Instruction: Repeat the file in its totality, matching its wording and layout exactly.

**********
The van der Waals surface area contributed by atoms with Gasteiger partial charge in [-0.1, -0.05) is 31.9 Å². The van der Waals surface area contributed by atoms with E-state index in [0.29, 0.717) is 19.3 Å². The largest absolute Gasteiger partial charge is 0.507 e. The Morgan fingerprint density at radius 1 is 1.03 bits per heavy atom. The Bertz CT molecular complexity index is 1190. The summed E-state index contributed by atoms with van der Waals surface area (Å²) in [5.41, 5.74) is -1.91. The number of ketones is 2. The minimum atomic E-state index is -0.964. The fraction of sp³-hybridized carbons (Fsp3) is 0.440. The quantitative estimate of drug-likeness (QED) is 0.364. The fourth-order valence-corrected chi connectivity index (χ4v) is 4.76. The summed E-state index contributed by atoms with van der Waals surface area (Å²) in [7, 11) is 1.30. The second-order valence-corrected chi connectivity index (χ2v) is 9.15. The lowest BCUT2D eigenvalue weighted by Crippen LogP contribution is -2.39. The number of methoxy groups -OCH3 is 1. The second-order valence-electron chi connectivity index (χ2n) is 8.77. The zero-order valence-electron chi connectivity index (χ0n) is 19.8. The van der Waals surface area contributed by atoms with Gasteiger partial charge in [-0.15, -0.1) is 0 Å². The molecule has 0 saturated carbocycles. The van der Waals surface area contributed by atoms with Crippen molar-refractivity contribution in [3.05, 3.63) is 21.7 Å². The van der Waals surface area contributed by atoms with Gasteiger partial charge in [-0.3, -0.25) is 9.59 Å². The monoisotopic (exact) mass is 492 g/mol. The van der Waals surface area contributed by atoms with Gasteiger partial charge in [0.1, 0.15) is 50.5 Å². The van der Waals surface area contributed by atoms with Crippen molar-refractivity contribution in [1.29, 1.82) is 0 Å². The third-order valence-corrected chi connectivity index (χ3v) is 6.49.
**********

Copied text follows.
The van der Waals surface area contributed by atoms with Gasteiger partial charge in [-0.1, -0.05) is 31.9 Å². The van der Waals surface area contributed by atoms with E-state index in [0.29, 0.717) is 19.3 Å². The largest absolute Gasteiger partial charge is 0.507 e. The Morgan fingerprint density at radius 1 is 1.03 bits per heavy atom. The Bertz CT molecular complexity index is 1190. The summed E-state index contributed by atoms with van der Waals surface area (Å²) in [5.41, 5.74) is -1.91. The number of ketones is 2. The minimum atomic E-state index is -0.964. The fraction of sp³-hybridized carbons (Fsp3) is 0.440. The quantitative estimate of drug-likeness (QED) is 0.364. The fourth-order valence-corrected chi connectivity index (χ4v) is 4.76. The summed E-state index contributed by atoms with van der Waals surface area (Å²) in [7, 11) is 1.30. The second-order valence-corrected chi connectivity index (χ2v) is 9.15. The lowest BCUT2D eigenvalue weighted by Crippen LogP contribution is -2.39. The number of methoxy groups -OCH3 is 1. The second-order valence-electron chi connectivity index (χ2n) is 8.77. The zero-order valence-electron chi connectivity index (χ0n) is 19.8. The van der Waals surface area contributed by atoms with Gasteiger partial charge in [-0.15, -0.1) is 0 Å². The molecule has 0 saturated carbocycles. The van der Waals surface area contributed by atoms with Crippen molar-refractivity contribution in [3.05, 3.63) is 21.7 Å². The van der Waals surface area contributed by atoms with Gasteiger partial charge in [-0.3, -0.25) is 9.59 Å². The monoisotopic (exact) mass is 492 g/mol. The van der Waals surface area contributed by atoms with Gasteiger partial charge in [0.1, 0.15) is 50.5 Å². The van der Waals surface area contributed by atoms with Crippen molar-refractivity contribution in [1.29, 1.82) is 0 Å². The third-order valence-corrected chi connectivity index (χ3v) is 6.49.